I have been recently transferred to this prison after nine months of detention at Kobar prison in Khartoum. While I was detained at Kobar, specifically on March 18, I was visited by ex-Minister of Finance, Dr. Sayed Ali Zaki. He came to me with a specific message from the military authorities. The gist of the message was that I would be released if I retract in writing and deny the truth of what I had written about slavery in "Al Daein Massacre-Slavery in the Sudan." Otherwise, I would continue to be detained "indefinitely" -to use Dr. Zaki's own words. That visit ended with great disappointment for Dr. Zaki and with a deeper understanding of the true nature of the regime for me. Ten days later I was transferred to this prison..."
Results of incident
No further information is available concerning Dr. Ushari's imprisonment.
Source: Human Rights Watch/Africa Watch, 'Sudan Suppression of Information',
8/30/90 Vol. 2, Iss. 28 Pg.25
2. Canadian Foreign Minister acknowledges slavery in Sudan
The following is a quote from Canada's Foreign Minister during his speech to the UN Security Council on Sept 29, 1999.
..."The bitter experience of the individual Africans who have suffered most -- victims of genocide in Rwanda, widespread starvation in Somalia, pervasive terror in Sierra Leone, slave trading in Sudan and senseless war between Ethiopia and Eritrea -- should demand effective intervention by the Security Council. Such is the responsibility of this body and no other."
3. UN investigator, Leonardo Franco acknowledges slavery
UN investigator, Leonardo Franco, said in a report to the UNHCR last month that the war between government troops and the rebels in the south had exacerbated the problem.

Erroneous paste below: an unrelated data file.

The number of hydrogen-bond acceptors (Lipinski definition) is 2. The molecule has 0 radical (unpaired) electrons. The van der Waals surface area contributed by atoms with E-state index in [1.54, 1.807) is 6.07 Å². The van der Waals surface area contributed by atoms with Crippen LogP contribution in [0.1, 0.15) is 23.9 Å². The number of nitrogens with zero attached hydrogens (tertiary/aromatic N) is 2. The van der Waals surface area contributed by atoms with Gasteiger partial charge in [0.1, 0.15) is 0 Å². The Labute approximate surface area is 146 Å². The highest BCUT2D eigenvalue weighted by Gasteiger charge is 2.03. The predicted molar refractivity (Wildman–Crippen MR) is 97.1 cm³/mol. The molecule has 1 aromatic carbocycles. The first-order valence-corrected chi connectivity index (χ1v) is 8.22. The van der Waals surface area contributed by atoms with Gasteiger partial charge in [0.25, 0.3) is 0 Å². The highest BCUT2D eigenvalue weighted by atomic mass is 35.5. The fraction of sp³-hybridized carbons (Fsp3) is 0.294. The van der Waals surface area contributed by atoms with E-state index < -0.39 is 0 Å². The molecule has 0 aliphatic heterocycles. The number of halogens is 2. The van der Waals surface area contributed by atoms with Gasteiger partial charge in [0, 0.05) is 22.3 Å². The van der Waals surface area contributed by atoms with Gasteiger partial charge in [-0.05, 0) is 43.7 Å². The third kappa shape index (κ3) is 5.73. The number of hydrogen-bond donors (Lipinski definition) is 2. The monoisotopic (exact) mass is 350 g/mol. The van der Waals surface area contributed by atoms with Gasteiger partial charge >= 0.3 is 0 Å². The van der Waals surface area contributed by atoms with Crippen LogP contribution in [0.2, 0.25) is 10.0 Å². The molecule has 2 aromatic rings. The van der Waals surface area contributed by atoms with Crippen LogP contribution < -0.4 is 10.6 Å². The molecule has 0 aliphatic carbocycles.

He said that "murahelleen" tribesmen, who escorted military supply convoys, were allowed to abduct women and children and take them north "to be subject to forced labour or other conditions amounting to slavery."
4. Susan Rice US assistant Secretary for African affairs acknowledges slavery in Sudan is real
"Part of why I am here is to show the world that, despite what the government in Khartoum says, despite what some of our partners in the European Union may want to pretend ... slavery exists, it has to be acknowledged, and it has to be addressed," Rice told reporters in this southern Sudan town. "We have an obligation not only to speak out but to ameliorate the suffering."
Farrakhan and the Nation of Islam Deny the Existence of Slavery
The Southern Sudanese community in the Diaspora finds it extremely difficult to understand why our brothers in the Nation of Islam and the person of Minister Louise Farrakhan continued to deny slavery in Sudan, thus prolonging and worsening the situation. Brothers and sisters of the Nation of Islam, slavery in Sudan is real. We are not saying this because we are against Islam or Arabs, but we are saying slavery in Sudan is real because our uncles, aunts, brothers and sisters in Sudan are enslaved and our people are at the receiving end of this ugly inhuman act. It has become a sickening habit for Louise Farrakhan to blame everything on Israel and CIA.
Whether the CIA or Israel are involved in the present day suffering of blacks in America, is totally a different matter and we donĂ